Dateline: Vilnius, Lithuania
In just ten days in Lithuania, I’ve learned a few things. For one, the younger generation of Lithuanians love pizza. In a city where restaurants can be tough to find outside of Old Town, it’s hard to walk far without seeing a new pizza restaurant.
On top of that, Vilnius’ wide array of cafes features every sort of coffee imaginable, but no hot chocolate, and often few teas.
More importantly, I’ve been working with a few attorneys on the ground here in Vilnius to get to the bottom of Lithuania’s citizenship law so I can explain to you how to obtain a second citizenship in Lithuania through ancestry.
Lithuanian citizenship isn’t one that many people are talking about. Irish and Italian citizenship by descent programs are frequently bandied about on the internet by all of the second passport gurus.
However, Lithuania offers a citizenship by descent program that is just as liberal, if not more so, than the more commonly discussed European second passport programs.
We recently started offering a service that helps people claim their Lithuanian citizenship by descent. We help you confirm eligibility, collect documents (from your country and from Lithuania), deal with the bureaucracy, and file for citizenship alongside our trusted lawyers and agents on the ground. You can learn more about our premium citizenship by descent service here.
Citizenship by descent in Lithuania
If you’re not familiar with citizenship by descent programs, it’s pretty straightforward. Basically, certain countries — largely in Europe — offer the ability to claim citizenship there if you can prove you have ancestors who left that country. Usually, you’re allowed to go back two or even three generations in the family tree.
In the case of Lithuania, you are typically allowed to go back three generations. That means that if you have a great-grandparent who held Lithuanian citizenship, you should be able to qualify to become Lithuanian yourself.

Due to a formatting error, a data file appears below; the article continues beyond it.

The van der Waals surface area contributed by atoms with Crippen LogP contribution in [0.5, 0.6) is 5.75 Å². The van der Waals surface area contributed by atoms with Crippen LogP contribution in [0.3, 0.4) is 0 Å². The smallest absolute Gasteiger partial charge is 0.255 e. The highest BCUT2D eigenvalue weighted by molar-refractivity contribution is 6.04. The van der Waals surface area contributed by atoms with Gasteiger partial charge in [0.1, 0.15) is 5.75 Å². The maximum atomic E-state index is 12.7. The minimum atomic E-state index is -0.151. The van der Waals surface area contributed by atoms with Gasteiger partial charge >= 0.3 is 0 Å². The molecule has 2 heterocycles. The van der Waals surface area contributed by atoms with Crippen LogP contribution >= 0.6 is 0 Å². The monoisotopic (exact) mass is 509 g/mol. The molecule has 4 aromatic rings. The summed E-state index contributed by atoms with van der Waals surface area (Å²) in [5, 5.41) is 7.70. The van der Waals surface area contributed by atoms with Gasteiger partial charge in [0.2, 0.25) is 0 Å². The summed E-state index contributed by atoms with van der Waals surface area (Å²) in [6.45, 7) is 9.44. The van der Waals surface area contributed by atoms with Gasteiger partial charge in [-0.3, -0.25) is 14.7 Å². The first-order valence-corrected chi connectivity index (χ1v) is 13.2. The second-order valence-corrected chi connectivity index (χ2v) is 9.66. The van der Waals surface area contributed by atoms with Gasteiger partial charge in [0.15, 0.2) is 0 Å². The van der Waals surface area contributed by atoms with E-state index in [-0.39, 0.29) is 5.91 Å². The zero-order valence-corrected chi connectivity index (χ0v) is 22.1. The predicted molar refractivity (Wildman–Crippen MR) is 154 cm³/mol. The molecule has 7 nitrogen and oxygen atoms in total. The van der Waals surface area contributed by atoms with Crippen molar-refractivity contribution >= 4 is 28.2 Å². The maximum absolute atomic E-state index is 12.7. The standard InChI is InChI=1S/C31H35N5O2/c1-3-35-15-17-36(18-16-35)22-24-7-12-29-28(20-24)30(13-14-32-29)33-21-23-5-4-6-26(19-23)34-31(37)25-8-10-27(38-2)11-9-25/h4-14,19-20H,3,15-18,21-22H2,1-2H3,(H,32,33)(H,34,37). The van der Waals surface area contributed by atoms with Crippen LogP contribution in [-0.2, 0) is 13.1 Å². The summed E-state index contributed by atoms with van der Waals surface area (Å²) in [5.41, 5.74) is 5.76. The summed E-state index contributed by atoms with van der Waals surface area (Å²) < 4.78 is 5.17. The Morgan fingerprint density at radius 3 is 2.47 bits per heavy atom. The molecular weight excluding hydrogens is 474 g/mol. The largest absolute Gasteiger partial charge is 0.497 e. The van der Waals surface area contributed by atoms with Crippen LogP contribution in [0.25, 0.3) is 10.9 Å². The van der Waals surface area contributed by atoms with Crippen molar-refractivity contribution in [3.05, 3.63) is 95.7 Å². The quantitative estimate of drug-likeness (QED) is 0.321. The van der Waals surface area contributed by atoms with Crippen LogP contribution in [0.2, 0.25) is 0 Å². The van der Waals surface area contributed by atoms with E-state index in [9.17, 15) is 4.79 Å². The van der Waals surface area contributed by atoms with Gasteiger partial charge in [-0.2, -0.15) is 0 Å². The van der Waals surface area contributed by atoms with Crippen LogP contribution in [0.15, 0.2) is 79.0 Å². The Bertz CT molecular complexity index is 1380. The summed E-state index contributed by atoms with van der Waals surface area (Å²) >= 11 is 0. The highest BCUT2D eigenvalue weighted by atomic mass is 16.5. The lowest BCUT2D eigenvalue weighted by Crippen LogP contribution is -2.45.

It’s merely a matter of proving the family connection. You’ll need a copy of your own birth certificate, as well as birth certificates all the way up the family tree until you reach the ancestor with Lithuanian ties.
You have to prove that you are related to each person in the chain (parent, grandparent, etc.), which includes getting each and every birth certificate — and, in some cases, marriage licenses — notarized in the country or state (in the US) where the document was issued.
If you don’t have all of the records proving your ties to your Lithuanian ancestor, it is likely you can obtain them through the archives in Vilnius by using a local attorney to help you.
The catch to obtaining second citizenship in Lithuania
Lithuania’s proximity to both Germany and the former Soviet Union creates some interesting angles in the Lithuanian Law on Citizenship.
For example, if your Lithuanian ancestors left the country prior to Soviet Occupation in 1940, you will need to prove that they left for political reasons, such as escaping persecution. This requirement doesn’t apply for those with family that left during the occupation of Lithuania, because the government realizes that leaving was a reasonable thing to do.
If your ancestors left prior to occupation, you may still be able to qualify for citizenship, but you will not be able to maintain dual citizenship.
While Lithuania is considering making some exceptions to this policy, you will typically need to renounce your previous citizenship.
Indeed, the Lithuanian government has gone back and forth on whether to allow dual nationality in recent years. They have also wavered on whether to allow ancestral citizenship cases at all. If your ancestors left due to political reasons, however, it is much easier to make a case that you should be allowed to maintain dual nationality.
After all, if occupation would not have occurred, your family probably never would have left and you could have been born in Lithuania.
The process for reclaiming your citizenship is relatively straightforward, as long as you understand the potential caveat with keeping your existing citizenship. Overall, the process usually takes a total of a year and a half to complete.
While I did believe it’s possible that Lithuania could possibly have changed its law on ancestral citizenship again, this has yet to occur in the three years since I originally wrote this article.
As of now, Lithuania remains a rather tricky place to obtain citizenship and maintain dual citizenship.
There is a question as to whether the law prohibiting certain people with Lithuanian blood from (easily) claiming their citizenship is constitutional, and one expert here told me he suspects things may get easier still, but there are no immediate signs of that happening.